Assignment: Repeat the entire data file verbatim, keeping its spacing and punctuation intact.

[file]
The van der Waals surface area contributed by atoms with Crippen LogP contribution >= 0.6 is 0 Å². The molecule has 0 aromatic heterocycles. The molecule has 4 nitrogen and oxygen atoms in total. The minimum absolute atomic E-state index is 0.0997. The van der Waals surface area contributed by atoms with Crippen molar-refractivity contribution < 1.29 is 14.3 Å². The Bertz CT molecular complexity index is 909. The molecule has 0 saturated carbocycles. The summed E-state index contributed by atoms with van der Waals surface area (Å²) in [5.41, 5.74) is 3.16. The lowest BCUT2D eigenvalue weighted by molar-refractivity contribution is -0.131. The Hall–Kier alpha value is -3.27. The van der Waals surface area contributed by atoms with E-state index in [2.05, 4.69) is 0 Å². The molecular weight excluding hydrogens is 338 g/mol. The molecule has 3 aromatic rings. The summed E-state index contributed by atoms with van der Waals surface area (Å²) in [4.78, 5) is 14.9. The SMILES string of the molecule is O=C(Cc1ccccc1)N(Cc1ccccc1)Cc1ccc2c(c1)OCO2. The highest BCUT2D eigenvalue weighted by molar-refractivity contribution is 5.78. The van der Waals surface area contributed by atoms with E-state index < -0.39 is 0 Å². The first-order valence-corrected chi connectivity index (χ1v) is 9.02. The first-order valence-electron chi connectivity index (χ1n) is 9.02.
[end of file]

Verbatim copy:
The van der Waals surface area contributed by atoms with Crippen LogP contribution >= 0.6 is 0 Å². The molecule has 0 aromatic heterocycles. The molecule has 4 nitrogen and oxygen atoms in total. The minimum absolute atomic E-state index is 0.0997. The van der Waals surface area contributed by atoms with Crippen molar-refractivity contribution < 1.29 is 14.3 Å². The Bertz CT molecular complexity index is 909. The molecule has 0 saturated carbocycles. The summed E-state index contributed by atoms with van der Waals surface area (Å²) in [5.41, 5.74) is 3.16. The lowest BCUT2D eigenvalue weighted by molar-refractivity contribution is -0.131. The Hall–Kier alpha value is -3.27. The van der Waals surface area contributed by atoms with E-state index in [2.05, 4.69) is 0 Å². The molecular weight excluding hydrogens is 338 g/mol. The molecule has 3 aromatic rings. The summed E-state index contributed by atoms with van der Waals surface area (Å²) in [4.78, 5) is 14.9. The SMILES string of the molecule is O=C(Cc1ccccc1)N(Cc1ccccc1)Cc1ccc2c(c1)OCO2. The highest BCUT2D eigenvalue weighted by molar-refractivity contribution is 5.78. The van der Waals surface area contributed by atoms with E-state index < -0.39 is 0 Å². The first-order valence-corrected chi connectivity index (χ1v) is 9.02. The first-order valence-electron chi connectivity index (χ1n) is 9.02.